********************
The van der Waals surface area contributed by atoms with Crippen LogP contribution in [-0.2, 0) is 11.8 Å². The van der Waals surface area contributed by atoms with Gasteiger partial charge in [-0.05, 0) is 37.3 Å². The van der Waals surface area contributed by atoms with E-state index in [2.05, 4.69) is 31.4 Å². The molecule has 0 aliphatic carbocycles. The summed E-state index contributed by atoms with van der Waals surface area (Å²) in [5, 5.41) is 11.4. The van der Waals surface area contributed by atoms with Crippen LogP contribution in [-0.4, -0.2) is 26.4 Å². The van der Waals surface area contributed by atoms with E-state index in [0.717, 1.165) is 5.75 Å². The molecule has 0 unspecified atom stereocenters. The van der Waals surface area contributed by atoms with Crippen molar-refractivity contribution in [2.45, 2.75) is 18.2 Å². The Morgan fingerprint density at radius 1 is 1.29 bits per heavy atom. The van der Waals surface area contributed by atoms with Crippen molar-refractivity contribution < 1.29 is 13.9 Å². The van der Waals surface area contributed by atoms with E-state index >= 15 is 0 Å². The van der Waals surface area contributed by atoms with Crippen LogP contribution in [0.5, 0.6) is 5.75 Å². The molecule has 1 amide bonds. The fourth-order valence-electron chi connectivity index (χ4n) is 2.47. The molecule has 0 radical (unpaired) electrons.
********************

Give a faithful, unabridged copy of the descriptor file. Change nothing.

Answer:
The van der Waals surface area contributed by atoms with Crippen LogP contribution in [-0.2, 0) is 11.8 Å². The van der Waals surface area contributed by atoms with Gasteiger partial charge in [-0.05, 0) is 37.3 Å². The van der Waals surface area contributed by atoms with E-state index in [2.05, 4.69) is 31.4 Å². The molecule has 0 aliphatic carbocycles. The summed E-state index contributed by atoms with van der Waals surface area (Å²) in [5, 5.41) is 11.4. The van der Waals surface area contributed by atoms with Crippen LogP contribution in [-0.4, -0.2) is 26.4 Å². The van der Waals surface area contributed by atoms with E-state index in [0.717, 1.165) is 5.75 Å². The molecule has 0 unspecified atom stereocenters. The van der Waals surface area contributed by atoms with Crippen molar-refractivity contribution in [2.45, 2.75) is 18.2 Å². The Morgan fingerprint density at radius 1 is 1.29 bits per heavy atom. The van der Waals surface area contributed by atoms with Crippen molar-refractivity contribution < 1.29 is 13.9 Å². The van der Waals surface area contributed by atoms with E-state index >= 15 is 0 Å². The van der Waals surface area contributed by atoms with Crippen LogP contribution in [0.5, 0.6) is 5.75 Å². The molecule has 1 amide bonds. The fourth-order valence-electron chi connectivity index (χ4n) is 2.47. The molecule has 0 radical (unpaired) electrons.